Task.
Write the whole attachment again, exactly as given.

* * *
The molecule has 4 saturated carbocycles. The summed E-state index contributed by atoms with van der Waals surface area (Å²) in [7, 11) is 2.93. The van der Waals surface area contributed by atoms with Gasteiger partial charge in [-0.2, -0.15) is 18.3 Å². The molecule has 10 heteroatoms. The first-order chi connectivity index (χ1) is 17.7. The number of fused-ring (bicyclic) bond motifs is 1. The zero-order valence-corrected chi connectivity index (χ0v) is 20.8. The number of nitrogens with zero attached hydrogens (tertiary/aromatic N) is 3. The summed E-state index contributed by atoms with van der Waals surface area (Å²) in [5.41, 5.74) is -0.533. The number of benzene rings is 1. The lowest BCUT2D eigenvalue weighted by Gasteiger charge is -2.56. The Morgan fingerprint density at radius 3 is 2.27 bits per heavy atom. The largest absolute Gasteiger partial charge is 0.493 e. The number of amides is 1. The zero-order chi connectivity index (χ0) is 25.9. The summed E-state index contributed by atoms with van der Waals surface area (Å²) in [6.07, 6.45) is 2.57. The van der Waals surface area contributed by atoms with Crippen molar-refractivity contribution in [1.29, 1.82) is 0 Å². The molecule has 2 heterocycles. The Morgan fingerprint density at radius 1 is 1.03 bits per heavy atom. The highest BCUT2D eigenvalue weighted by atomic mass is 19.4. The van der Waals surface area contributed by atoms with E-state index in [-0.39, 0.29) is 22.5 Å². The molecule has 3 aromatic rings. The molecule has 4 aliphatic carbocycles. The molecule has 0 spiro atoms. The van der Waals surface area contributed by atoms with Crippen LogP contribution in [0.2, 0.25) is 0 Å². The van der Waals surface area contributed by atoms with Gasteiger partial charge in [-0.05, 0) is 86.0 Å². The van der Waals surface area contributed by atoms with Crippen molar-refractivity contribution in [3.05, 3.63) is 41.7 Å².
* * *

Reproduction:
The molecule has 4 saturated carbocycles. The summed E-state index contributed by atoms with van der Waals surface area (Å²) in [7, 11) is 2.93. The van der Waals surface area contributed by atoms with Gasteiger partial charge in [-0.2, -0.15) is 18.3 Å². The molecule has 10 heteroatoms. The first-order chi connectivity index (χ1) is 17.7. The number of fused-ring (bicyclic) bond motifs is 1. The zero-order valence-corrected chi connectivity index (χ0v) is 20.8. The number of nitrogens with zero attached hydrogens (tertiary/aromatic N) is 3. The summed E-state index contributed by atoms with van der Waals surface area (Å²) in [5.41, 5.74) is -0.533. The number of benzene rings is 1. The lowest BCUT2D eigenvalue weighted by Gasteiger charge is -2.56. The Morgan fingerprint density at radius 3 is 2.27 bits per heavy atom. The largest absolute Gasteiger partial charge is 0.493 e. The number of amides is 1. The zero-order chi connectivity index (χ0) is 25.9. The summed E-state index contributed by atoms with van der Waals surface area (Å²) in [6.07, 6.45) is 2.57. The van der Waals surface area contributed by atoms with Crippen molar-refractivity contribution in [1.29, 1.82) is 0 Å². The molecule has 2 heterocycles. The Morgan fingerprint density at radius 1 is 1.03 bits per heavy atom. The highest BCUT2D eigenvalue weighted by atomic mass is 19.4. The van der Waals surface area contributed by atoms with E-state index in [-0.39, 0.29) is 22.5 Å². The molecule has 3 aromatic rings. The molecule has 4 aliphatic carbocycles. The molecule has 0 spiro atoms. The van der Waals surface area contributed by atoms with Crippen LogP contribution in [0.2, 0.25) is 0 Å². The van der Waals surface area contributed by atoms with Gasteiger partial charge in [-0.05, 0) is 86.0 Å². The van der Waals surface area contributed by atoms with Crippen molar-refractivity contribution in [3.05, 3.63) is 41.7 Å².